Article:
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Curved space-time and dimensions

  1. Jun 23, 2008 #1
    I don't know anything about GTR, nor do I know anything about differential geometry. But I have one maybe stupid question:
    As far as I know space-time in general relativity is represented by a pseudo-riemannian manifold. And according to Whitney's (or Nash's? - don't know who is in charge here) embedding theorem every (Riemannian) manifold can be embedded (isometrically) into an euclidic R^n.
    So, if we now have some curved space-time manifold and we find the smallest possible embedding R^n. Could the extra dimensions in the embedding space have any physical meaning? Or are they even known to?
    In other words: Would it perhaps make any sense to suppose some "virtual" processes to happen within that embedding space, I mean, just like calculating with complex numbers but only taking real results "for real", that kind of thing?
    I'm just a curious pseudo-mathematician trying to understand some physics and asking questions that come to my mind. Sorry if it's stupid.
    Sincerely,
    Unkraut
     
  2. jcsd
  3. Jun 23, 2008 #2

    Fredrik

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    They definitely don't have any meaning in general relativity. Einstein's equation defines a relationship between the metric and the stress-energy tensor (i.e. matter), but doesn't relate any of that to anything outside of space-time.

    I suppose that what you have in mind is some kind of duality between mathematical objects that "live" in the manifold and mathematical objects that live in an embedding space. I have never heard of anything like that, but I don't see a way to rule out that something like that could be useful as a mathematical tool.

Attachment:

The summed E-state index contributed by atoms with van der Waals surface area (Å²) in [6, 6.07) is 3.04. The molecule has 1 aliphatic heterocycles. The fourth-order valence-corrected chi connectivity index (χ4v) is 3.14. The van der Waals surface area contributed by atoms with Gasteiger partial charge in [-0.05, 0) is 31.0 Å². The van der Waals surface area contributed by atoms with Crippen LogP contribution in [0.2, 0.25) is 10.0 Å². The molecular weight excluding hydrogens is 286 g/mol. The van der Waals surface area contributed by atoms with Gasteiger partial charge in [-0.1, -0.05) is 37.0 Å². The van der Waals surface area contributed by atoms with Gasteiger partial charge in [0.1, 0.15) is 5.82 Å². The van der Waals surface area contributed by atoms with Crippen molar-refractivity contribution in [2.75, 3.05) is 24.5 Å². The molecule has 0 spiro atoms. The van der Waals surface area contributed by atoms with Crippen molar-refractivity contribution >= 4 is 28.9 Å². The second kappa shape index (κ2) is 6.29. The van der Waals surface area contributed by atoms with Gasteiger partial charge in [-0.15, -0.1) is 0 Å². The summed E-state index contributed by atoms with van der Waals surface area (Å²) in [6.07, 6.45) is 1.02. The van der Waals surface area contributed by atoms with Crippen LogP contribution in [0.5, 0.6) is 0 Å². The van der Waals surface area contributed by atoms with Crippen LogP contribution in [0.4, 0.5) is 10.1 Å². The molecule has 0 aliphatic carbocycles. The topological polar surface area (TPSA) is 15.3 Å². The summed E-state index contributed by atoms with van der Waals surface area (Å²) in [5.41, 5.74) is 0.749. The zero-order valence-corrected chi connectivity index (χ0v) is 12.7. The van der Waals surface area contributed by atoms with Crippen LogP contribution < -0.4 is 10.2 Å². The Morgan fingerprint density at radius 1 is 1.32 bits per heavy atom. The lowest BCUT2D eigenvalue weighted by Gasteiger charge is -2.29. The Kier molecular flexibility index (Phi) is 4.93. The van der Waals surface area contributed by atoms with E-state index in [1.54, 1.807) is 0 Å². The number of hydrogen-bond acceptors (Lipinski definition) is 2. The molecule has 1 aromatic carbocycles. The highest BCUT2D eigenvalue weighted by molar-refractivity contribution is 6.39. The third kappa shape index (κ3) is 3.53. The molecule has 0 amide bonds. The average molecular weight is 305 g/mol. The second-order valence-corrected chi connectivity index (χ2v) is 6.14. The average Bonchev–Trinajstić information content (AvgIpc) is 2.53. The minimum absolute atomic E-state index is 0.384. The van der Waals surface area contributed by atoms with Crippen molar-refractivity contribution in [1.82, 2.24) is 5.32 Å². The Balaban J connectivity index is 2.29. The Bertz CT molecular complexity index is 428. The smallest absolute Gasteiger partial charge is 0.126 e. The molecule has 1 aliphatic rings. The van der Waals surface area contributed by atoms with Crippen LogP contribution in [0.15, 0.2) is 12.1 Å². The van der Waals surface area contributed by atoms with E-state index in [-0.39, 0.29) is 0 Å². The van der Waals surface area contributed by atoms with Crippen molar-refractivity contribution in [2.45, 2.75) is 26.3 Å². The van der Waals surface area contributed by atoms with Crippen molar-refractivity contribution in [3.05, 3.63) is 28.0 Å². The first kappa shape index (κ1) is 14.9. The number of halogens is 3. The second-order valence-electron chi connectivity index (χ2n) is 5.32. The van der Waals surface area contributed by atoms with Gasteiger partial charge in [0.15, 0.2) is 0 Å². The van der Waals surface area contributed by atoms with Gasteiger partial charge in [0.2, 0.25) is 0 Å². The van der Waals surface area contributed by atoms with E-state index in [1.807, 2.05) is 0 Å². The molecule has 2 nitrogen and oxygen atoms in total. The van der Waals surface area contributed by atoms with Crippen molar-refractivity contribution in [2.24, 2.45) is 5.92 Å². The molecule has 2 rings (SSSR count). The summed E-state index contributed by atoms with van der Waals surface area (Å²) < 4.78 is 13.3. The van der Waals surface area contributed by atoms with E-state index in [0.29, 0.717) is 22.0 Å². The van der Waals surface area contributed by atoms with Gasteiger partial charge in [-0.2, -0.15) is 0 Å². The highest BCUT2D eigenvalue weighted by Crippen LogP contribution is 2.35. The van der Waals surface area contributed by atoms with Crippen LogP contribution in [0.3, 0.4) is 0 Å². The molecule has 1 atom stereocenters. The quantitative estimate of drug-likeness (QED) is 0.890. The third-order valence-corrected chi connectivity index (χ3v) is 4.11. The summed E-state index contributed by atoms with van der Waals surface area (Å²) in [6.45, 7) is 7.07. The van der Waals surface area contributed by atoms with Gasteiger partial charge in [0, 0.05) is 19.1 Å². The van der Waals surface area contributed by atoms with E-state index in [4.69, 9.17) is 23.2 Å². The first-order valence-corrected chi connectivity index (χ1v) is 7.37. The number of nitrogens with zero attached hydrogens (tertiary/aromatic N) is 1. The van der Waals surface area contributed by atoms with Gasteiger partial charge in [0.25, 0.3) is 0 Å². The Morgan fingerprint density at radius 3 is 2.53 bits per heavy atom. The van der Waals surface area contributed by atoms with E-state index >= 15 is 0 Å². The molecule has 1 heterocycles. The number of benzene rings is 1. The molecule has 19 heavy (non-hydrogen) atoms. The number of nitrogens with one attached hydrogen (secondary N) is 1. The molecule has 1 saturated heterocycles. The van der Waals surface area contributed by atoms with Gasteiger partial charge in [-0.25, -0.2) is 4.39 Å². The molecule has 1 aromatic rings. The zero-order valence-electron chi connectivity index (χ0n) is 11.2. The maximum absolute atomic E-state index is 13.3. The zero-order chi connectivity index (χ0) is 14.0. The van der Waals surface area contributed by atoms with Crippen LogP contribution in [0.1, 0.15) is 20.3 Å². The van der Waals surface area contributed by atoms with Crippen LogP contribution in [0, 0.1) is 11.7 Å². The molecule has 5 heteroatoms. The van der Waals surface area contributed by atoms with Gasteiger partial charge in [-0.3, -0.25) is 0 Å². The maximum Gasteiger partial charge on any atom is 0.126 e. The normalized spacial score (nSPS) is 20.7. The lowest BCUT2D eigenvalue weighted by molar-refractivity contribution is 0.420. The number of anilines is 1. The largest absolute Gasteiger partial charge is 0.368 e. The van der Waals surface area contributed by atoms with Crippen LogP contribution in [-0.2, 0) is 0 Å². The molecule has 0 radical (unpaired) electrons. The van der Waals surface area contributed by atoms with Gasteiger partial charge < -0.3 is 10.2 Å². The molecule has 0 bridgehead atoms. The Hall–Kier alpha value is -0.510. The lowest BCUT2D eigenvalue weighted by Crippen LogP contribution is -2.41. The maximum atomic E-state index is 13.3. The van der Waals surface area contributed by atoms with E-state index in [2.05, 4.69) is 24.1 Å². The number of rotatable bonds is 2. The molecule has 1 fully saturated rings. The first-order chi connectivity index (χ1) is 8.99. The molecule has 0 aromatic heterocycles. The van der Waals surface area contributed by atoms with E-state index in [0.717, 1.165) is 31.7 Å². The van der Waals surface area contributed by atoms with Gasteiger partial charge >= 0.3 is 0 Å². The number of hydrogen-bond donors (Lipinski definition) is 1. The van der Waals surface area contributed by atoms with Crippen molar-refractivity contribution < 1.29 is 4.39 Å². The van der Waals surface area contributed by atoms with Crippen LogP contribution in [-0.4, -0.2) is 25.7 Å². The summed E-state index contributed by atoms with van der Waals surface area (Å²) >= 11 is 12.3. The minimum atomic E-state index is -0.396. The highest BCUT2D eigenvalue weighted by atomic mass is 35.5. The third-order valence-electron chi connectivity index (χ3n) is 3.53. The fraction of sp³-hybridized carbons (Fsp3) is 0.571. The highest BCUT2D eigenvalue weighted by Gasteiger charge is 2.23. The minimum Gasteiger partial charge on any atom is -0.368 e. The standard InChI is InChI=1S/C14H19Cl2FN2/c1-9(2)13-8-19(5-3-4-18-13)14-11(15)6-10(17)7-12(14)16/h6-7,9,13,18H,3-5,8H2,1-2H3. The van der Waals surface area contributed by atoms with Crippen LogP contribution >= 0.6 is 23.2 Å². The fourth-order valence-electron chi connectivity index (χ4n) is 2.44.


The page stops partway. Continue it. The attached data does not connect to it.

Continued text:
4. Jun 23, 2008 #3
    Okay, thanks. That's what I expected.
     
  5. Jun 23, 2008 #4

    Fredrik

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    Someone who knows this stuff better than I do suggested that I should inform you that embedding theorems for Lorentzian manifolds are quite different from embedding theorems for Riemannian manifolds.

    This is how he explained it to me:

    Whitney embedding theorem: any smooth m-dimensional RIEMANNIAN manifold you are likely to meet can be embedded in 2m-dimensional euclidean space.

    Wikipedia is actually pretty good for RIEMMANNIAN embeddings, but has nothing on LORENTZIAN embeddings, where the known bounds are MUCH worse. You can Google for an old sci.physics.research post which gives a citation for Lorentzian embeddings.

    One other thing which might be worth mentioning is that one can sometimes "represent" higher dimensional manifolds with special properties (e.g. special kinds of solutions to the EFE) as lower dimensional manifolds with abstract coordinates, and satisfying a simpler criterion. For example you can look for a paper by H. J. Schmidt, formerly editor of Gen. Rel. Grav.
     
  6. Jun 24, 2008 #5

    George Jones

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